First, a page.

September 17, 1994 |
I love robust California zinfandels, merlots and cabernet sauvignons. But you may have as strong a passion for chardonnay, wine coolers and beer. I love biking 20, 40 and 60 miles on my custom-made Klein, Campagnolo-fitted road bike. But you may hate biking and rather play tennis, golf or just watch television. How come there's no conflict between us on these strongly held values? The answer's easy. I drink my zinfandel and bike my 40 miles, and you down your wine coolers and play several sets of tennis.
October 2, 1986 |
A strike against a group of California wineries, including two of the nation's largest, apparently collapsed yesterday in the face of a threat by the wineries to hire permanent replacements for the strikers. Although union ballots on the wineries' contract offer still were being counted yesterday after voting in several wine-region cities, union leaders acknowledged that their members appeared ready to accept the wage cuts and other concessions demanded by the winemakers. "We may have lost this battle, but we'll never lose the war," said Lonnie Sloan, vice president of Local 186 of the winery workers' union.
August 24, 1988 |
For a real "cooler," drink water! When the weather's hot and you're thirsty, a sugary wine drink is more likely to make you hot and dry than it is to cool you off and quench your thirst. A cold beer or a gin and tonic will have the same heat-producing effect. Even sugary soda pop, lemonade and iced coffee can heat you up. Thirst is the body's natural mechanism for replacing fluid, and the closer a drink comes to calorie-free, the better choice it is as a summer drink. For pure refreshment and replenishment, nothing beats plain water, whether from the tap or bottle.
December 27, 1990 |
"Tis the season to be jolly. But the way people get jolly seems to be changing. Once alcohol flowed freely at holiday parties, and quarts of vodka, whiskey or rum were standard gifts for employees, clients and acquaintances. But with alcohol awareness increasing, many people in Bucks County will be drinking a little less this season. Throughout Pennsylvania, holiday alcohol consumption fell 4 percent between 1988 and 1989. In Bucks County, overall consumption dropped 2.3 percent, or by 39,411 gallons, between 1988 and 1989.
June 26, 1998 |
Before last week, the last time I tasted hard cider, I was about 9. Granny was in the kitchen cooking up some possum stew, and Uncle Jed was out by the cee-ment pond, whittlin' his stick. Me and Cousin Jethro snuck into the root cellar and found Granny's jug, threateningly marked XXX. Talk about "bubblin' crude," that cider had us flying for the rest of the afternoon. My family, naturally unnerved by this boyhood episode, loaded up the truck and spirited me away to Pennsylvania, land of the America's most regressive booze laws.
July 21, 2011 |
OCEAN CITY, N.J. - Less than two weeks remain for proponents to gather support for posing a November ballot question that could turn this famously dry Shore town into a haven for fans of BYOB restaurants. If they can't gather 747 signatures from local voters by Aug. 3 to call for a referendum, the issue will recede, as it has several times before. If they are successful, the battle over whether to allow diners to bring their own beer and wine to eating establishments could shift into higher gear as foes campaign to preserve the town's family-first brand.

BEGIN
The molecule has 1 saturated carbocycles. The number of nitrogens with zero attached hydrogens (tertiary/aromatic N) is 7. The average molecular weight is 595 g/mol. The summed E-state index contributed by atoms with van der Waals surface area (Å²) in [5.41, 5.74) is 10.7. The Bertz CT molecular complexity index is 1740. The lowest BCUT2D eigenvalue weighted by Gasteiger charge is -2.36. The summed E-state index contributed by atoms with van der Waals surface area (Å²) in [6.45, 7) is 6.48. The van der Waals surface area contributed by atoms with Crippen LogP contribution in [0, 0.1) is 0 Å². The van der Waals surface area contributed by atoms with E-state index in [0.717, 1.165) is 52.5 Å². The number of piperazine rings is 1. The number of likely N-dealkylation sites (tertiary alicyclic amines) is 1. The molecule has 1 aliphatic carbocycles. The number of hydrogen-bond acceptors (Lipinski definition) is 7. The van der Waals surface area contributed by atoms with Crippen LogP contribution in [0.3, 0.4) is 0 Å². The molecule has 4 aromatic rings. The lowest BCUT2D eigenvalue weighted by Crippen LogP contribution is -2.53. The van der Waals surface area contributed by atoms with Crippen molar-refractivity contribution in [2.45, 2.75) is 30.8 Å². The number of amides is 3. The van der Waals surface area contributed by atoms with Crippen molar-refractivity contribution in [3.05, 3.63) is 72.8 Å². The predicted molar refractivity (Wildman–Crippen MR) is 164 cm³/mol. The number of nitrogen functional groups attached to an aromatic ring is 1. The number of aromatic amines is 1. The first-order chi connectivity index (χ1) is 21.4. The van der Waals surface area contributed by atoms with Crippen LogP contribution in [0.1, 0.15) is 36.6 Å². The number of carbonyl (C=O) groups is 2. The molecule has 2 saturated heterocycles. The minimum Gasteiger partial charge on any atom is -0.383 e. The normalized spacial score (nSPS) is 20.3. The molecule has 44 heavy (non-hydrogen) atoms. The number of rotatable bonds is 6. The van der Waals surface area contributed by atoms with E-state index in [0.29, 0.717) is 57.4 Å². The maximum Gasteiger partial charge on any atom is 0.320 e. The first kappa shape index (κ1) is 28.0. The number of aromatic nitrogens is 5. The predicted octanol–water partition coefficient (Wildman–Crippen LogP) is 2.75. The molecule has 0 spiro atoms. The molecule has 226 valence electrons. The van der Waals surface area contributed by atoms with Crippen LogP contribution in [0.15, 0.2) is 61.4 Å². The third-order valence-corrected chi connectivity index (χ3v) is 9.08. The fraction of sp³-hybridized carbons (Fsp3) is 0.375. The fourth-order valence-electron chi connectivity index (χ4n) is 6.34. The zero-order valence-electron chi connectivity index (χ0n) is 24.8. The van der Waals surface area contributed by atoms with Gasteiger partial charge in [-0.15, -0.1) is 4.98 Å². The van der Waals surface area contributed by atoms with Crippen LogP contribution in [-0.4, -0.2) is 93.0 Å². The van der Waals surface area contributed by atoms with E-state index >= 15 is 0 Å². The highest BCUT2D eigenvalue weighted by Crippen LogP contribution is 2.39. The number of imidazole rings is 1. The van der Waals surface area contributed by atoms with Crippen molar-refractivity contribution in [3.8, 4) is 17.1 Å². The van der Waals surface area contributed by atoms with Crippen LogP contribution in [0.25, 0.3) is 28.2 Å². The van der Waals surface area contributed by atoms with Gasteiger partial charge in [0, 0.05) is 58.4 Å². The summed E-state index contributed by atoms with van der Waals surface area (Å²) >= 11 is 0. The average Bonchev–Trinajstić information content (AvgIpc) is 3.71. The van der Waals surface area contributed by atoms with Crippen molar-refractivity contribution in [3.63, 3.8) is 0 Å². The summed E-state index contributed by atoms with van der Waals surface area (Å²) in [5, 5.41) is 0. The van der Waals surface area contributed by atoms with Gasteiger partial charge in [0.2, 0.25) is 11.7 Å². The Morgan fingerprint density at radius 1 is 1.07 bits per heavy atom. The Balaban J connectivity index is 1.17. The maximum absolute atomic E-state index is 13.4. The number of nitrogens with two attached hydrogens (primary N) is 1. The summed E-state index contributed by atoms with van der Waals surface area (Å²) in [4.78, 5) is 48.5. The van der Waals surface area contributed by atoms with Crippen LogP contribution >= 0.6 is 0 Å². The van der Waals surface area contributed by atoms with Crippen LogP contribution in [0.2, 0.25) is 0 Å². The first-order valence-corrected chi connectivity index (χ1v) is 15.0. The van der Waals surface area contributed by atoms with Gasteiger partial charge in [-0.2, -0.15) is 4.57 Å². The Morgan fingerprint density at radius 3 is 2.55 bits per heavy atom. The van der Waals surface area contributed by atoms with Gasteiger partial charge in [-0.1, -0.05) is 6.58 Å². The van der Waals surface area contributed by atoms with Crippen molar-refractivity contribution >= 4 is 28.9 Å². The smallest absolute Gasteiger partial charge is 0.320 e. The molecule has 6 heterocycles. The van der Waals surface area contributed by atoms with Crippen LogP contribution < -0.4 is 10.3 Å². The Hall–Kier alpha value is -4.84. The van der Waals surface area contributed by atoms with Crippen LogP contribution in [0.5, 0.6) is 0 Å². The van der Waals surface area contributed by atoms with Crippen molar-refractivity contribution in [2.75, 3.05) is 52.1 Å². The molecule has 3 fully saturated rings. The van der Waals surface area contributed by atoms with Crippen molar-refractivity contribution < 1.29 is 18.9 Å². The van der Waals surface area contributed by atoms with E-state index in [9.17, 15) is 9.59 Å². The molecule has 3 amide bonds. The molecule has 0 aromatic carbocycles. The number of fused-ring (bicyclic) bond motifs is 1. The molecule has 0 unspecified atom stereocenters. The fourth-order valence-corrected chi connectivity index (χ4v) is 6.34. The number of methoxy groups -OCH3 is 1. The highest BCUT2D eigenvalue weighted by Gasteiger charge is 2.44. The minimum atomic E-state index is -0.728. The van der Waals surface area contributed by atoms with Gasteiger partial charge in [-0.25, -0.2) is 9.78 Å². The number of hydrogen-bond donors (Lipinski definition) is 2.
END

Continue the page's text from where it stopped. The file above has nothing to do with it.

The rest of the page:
September 10, 1986 |
David Brenner's new late-night television talk show didn't quite die during its premiere, but it certainly slipped into a coma. The most interesting thing about it was an injury to his guest the day before. If Brenner's new Nightlife series doesn't soon show some zip, an insomniac's favorite tick on the dial will be Channel 29 at 11 p.m., when WTAF is running this syndicated series each week night. Monday night's premiere was slow enough to make a speed freak drowsy. Brenner lucked out with his first guest, Chicago Bears quarterback Jim McMahon, who had sustained a shoulder separation in Sunday's game against the Cleveland Browns.
October 3, 1986 |
Half a dozen three-piece-suited executives fumble through their briefcases, pausing to listen to the drone of flight information. One savors the last drag of his fourth cigarette as he settles into another half-hour wait in the USAir lounge at Philadelphia's International Airport. Slouching into his chair, another man yawns loudly and closes his eyes for a nap. A young girl, her nose pressed against the glass window, follows the slow descent of a DC-10. "Is our plane here yet, mommy?"
July 20, 2012 |
"WHAT are you, a girl? Is this Girls' Night Out?" That's what a friend, an investment banker, said on a recent evening as the waiter delivered my glass of rosé wine to the table. I considered my manly friend, from his pink tailored shirt to the insipid Coors Light he was drinking. "At this stage of my life," I said, "I'm comfortable enough in my manhood to drink pink wine. " Yeah, that's right. I'm man enough to profess my fondness for rosé wines, especially on a steamy summer evening, before dinner as the sun begins to set. Maybe while poring over the sports page, too, if you need to. Fortunately, it's a good time to try rosé wines, with quality worldwide as high as it's ever been.
February 28, 1996 |
Vintners in the famed Napa Valley get giddy when they contemplate the growing cadre of customers like Suzanne Patmore. The entertainment-industry executive used to spend no more than $10 for a bottle of wine. Yet there she was on a recent Friday night, clutching a wine magazine's list of recommendations as she strolled the aisles of a chic liquor shop in Los Angeles, scrutinizing labels on bottles marked $20 and up. "I'm sort of branching out to decent stuff, to things that actually rate on the Wine Spectator scale," said Patmore, 28, as she stood in line at Wally's.